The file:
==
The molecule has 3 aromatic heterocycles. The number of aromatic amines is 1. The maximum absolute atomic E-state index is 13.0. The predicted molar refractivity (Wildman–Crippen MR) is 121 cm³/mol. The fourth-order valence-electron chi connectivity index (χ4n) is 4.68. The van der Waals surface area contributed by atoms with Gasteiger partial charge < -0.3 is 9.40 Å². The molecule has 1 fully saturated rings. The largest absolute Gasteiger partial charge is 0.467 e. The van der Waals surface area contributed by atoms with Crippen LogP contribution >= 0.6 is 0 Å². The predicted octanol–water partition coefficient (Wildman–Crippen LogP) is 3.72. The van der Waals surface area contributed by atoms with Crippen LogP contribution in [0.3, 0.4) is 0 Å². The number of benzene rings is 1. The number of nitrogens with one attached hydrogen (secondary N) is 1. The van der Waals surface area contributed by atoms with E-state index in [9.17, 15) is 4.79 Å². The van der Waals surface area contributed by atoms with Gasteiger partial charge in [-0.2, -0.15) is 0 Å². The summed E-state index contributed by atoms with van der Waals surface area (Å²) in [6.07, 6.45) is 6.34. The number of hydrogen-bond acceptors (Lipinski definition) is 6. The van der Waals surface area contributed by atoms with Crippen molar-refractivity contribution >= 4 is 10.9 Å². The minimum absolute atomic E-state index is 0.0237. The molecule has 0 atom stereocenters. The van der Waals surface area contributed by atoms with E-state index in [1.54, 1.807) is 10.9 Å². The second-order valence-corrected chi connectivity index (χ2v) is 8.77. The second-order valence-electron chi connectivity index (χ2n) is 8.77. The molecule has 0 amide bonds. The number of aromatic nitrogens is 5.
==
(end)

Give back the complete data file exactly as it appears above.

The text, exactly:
The molecule has 3 aromatic heterocycles. The number of aromatic amines is 1. The maximum absolute atomic E-state index is 13.0. The predicted molar refractivity (Wildman–Crippen MR) is 121 cm³/mol. The fourth-order valence-electron chi connectivity index (χ4n) is 4.68. The van der Waals surface area contributed by atoms with Gasteiger partial charge < -0.3 is 9.40 Å². The molecule has 1 fully saturated rings. The largest absolute Gasteiger partial charge is 0.467 e. The van der Waals surface area contributed by atoms with Crippen LogP contribution >= 0.6 is 0 Å². The predicted octanol–water partition coefficient (Wildman–Crippen LogP) is 3.72. The van der Waals surface area contributed by atoms with Crippen LogP contribution in [0.3, 0.4) is 0 Å². The number of benzene rings is 1. The number of nitrogens with one attached hydrogen (secondary N) is 1. The van der Waals surface area contributed by atoms with E-state index in [9.17, 15) is 4.79 Å². The van der Waals surface area contributed by atoms with Gasteiger partial charge in [-0.2, -0.15) is 0 Å². The summed E-state index contributed by atoms with van der Waals surface area (Å²) in [6.07, 6.45) is 6.34. The number of hydrogen-bond acceptors (Lipinski definition) is 6. The van der Waals surface area contributed by atoms with Crippen molar-refractivity contribution >= 4 is 10.9 Å². The minimum absolute atomic E-state index is 0.0237. The molecule has 0 atom stereocenters. The van der Waals surface area contributed by atoms with E-state index in [1.54, 1.807) is 10.9 Å². The second-order valence-corrected chi connectivity index (χ2v) is 8.77. The second-order valence-electron chi connectivity index (χ2n) is 8.77. The molecule has 0 amide bonds. The number of aromatic nitrogens is 5.